Having seen the Gee’s Bend Quilt documentary plus all the quilts online, I am most attracted to the quilts made using mostly sold fabrics. That was the inspiration for me to gather many different pieces of cotton solid color fabrics purchased in the early 90’s. I also knew that bits of my mom’s fabrics had to be part of this quilted piece, as they are in many of the quilts I make that “stay home” or go to family members. The emerald green, bright turquoise and the violet plaid are from dresses my mother made for me in the 1951’s and 60’s. The title reflects the feeling of getting reacquainted with fabrics that have been at the bottom of shelves for several years.
Creating this quilt in the Gee’s Bend style using whatever size strips you have, adding it to another fabric with no intent to achieve perfect corners was a challenge. Then it became downright fun. I think there will be more to come from my studio using this approach.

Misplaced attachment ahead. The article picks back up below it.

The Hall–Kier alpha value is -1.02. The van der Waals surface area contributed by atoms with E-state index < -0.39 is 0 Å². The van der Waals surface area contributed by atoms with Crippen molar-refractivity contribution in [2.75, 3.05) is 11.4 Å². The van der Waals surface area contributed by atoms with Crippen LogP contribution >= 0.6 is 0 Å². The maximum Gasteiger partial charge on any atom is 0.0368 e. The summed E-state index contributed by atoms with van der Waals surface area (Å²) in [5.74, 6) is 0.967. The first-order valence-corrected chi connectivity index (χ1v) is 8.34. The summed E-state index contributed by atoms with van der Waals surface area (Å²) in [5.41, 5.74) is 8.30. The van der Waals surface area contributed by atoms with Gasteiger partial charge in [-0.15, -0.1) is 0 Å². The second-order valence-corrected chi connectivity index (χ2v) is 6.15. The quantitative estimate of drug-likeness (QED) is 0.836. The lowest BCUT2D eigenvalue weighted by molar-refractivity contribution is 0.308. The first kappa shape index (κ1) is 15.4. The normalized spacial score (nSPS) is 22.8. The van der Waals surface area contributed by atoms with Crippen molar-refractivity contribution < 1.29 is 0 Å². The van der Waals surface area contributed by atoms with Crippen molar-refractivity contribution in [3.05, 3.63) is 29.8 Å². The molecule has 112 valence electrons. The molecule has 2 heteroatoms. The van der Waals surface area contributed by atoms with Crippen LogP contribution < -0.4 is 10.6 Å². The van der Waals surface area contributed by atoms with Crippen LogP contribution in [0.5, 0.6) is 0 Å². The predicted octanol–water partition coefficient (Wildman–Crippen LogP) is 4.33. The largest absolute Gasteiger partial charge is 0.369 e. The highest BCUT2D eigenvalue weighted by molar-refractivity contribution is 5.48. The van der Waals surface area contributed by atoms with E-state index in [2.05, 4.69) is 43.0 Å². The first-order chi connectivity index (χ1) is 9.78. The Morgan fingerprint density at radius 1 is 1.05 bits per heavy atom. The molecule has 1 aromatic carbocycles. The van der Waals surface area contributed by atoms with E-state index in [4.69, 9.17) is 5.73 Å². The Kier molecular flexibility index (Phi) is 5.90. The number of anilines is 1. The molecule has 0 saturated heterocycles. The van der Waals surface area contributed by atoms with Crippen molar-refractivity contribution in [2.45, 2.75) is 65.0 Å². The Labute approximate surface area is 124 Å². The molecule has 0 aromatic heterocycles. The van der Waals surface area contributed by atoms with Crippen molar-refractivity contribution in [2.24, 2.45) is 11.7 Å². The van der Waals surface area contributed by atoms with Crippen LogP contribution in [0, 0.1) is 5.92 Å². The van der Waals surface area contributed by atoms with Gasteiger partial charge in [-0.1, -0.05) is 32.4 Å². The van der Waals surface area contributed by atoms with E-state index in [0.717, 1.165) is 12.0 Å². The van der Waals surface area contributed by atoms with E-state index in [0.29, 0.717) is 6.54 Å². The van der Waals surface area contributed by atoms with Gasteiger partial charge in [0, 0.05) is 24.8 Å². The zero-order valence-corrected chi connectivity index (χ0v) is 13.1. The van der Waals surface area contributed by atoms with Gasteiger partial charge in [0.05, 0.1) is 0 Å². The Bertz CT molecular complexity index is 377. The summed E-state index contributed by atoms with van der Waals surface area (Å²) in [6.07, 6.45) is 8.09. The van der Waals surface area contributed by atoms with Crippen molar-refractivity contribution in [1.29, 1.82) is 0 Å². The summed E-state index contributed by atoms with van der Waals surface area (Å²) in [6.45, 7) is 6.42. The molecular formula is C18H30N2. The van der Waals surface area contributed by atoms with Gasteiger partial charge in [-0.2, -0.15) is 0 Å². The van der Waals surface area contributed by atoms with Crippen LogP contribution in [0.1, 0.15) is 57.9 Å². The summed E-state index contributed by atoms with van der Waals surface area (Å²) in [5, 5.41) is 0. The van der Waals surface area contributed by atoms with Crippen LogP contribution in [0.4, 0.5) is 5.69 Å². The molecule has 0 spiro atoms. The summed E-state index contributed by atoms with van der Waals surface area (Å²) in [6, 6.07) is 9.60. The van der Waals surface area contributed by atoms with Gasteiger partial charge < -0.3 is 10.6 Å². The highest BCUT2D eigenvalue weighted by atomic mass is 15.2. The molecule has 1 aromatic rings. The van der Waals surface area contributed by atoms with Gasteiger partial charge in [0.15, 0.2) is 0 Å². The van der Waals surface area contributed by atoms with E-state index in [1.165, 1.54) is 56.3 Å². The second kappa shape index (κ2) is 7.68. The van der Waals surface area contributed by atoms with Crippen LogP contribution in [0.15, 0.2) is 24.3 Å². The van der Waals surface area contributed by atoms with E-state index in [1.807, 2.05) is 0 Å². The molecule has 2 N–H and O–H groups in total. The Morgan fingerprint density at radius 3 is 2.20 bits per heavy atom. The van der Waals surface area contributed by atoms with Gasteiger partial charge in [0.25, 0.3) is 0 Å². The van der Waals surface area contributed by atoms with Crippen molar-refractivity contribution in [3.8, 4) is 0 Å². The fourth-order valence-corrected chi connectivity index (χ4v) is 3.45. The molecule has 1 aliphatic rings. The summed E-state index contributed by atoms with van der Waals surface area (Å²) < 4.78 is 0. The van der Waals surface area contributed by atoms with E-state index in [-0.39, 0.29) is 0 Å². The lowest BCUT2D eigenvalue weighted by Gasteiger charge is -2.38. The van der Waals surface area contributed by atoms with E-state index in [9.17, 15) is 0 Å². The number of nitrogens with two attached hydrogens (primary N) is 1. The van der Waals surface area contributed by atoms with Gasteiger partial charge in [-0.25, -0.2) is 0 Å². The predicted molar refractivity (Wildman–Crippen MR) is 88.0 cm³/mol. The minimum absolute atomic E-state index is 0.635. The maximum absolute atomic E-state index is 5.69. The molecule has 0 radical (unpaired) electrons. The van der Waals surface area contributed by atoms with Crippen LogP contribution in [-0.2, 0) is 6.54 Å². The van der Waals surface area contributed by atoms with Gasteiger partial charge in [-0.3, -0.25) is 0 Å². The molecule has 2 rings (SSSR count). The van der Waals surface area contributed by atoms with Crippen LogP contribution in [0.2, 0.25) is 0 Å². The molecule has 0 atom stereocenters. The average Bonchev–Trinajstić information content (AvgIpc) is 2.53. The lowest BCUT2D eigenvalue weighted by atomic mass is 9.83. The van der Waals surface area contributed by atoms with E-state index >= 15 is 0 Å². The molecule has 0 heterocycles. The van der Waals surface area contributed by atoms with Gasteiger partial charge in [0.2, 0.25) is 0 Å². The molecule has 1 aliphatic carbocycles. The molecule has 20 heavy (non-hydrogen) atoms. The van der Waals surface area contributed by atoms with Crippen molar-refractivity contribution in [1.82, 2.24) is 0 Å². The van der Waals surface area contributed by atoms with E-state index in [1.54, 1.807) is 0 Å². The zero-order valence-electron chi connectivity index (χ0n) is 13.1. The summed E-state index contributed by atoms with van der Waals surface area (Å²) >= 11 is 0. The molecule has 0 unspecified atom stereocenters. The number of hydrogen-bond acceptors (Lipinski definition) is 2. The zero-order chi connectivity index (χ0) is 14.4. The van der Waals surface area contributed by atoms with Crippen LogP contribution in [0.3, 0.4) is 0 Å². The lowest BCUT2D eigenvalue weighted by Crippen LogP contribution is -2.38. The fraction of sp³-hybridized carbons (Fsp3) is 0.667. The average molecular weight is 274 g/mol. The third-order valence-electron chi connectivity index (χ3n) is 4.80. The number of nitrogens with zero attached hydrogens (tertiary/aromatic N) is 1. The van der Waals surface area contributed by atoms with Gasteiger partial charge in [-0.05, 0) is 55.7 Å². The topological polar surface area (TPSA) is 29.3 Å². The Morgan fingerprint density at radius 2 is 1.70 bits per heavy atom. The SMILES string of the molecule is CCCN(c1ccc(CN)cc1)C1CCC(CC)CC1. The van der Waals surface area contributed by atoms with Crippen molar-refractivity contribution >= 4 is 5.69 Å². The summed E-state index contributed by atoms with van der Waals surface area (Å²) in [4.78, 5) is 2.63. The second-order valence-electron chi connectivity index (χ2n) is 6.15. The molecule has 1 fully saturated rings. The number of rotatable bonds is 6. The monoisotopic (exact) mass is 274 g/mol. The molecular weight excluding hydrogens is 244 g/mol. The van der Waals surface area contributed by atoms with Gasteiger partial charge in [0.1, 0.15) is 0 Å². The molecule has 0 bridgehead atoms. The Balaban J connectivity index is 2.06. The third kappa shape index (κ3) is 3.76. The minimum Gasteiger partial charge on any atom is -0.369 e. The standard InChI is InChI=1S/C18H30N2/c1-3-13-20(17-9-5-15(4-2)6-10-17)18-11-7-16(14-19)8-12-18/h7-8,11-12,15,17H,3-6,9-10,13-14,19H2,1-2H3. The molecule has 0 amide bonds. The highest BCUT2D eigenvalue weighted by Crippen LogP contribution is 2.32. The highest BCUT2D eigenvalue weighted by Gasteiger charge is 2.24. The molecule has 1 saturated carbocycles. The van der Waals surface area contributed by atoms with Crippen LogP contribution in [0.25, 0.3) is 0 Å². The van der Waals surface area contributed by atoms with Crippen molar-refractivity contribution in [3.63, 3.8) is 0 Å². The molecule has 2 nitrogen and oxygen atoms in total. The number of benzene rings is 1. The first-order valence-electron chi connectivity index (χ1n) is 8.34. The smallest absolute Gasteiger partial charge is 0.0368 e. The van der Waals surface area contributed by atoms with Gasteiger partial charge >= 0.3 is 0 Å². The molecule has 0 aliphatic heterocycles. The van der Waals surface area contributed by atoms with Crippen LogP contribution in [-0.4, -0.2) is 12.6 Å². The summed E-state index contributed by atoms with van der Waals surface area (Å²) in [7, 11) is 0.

Mary began her first quilt in 1981; that first attempt was finished four years later. Since then, she has been working on several quilts at once, with more in the planning process.
In the 1990’s she was a member of Sunshine Gallery, a local art co-operative. Making many quilts over the years, Mary has won numerous blue ribbons at the annual San Juan County Fair. She was a member of Sunshine Gallery, a local art co-operative. Since the early 1990’s, she has been an active member of Rainshadow Quilting Arts Guild and The Wild Rose Quilters.
In the late 1990’s and early 2000’s, Mary was a board member of the non-profit group, Island-Artisans, who annual post-Thanksgiving sale of artisanal products, supported high school graduates intending to pursue art in college. In retirement, Mary continues to make quilts as gifts for family and friends and she donates several quilts a year to various charity organizations.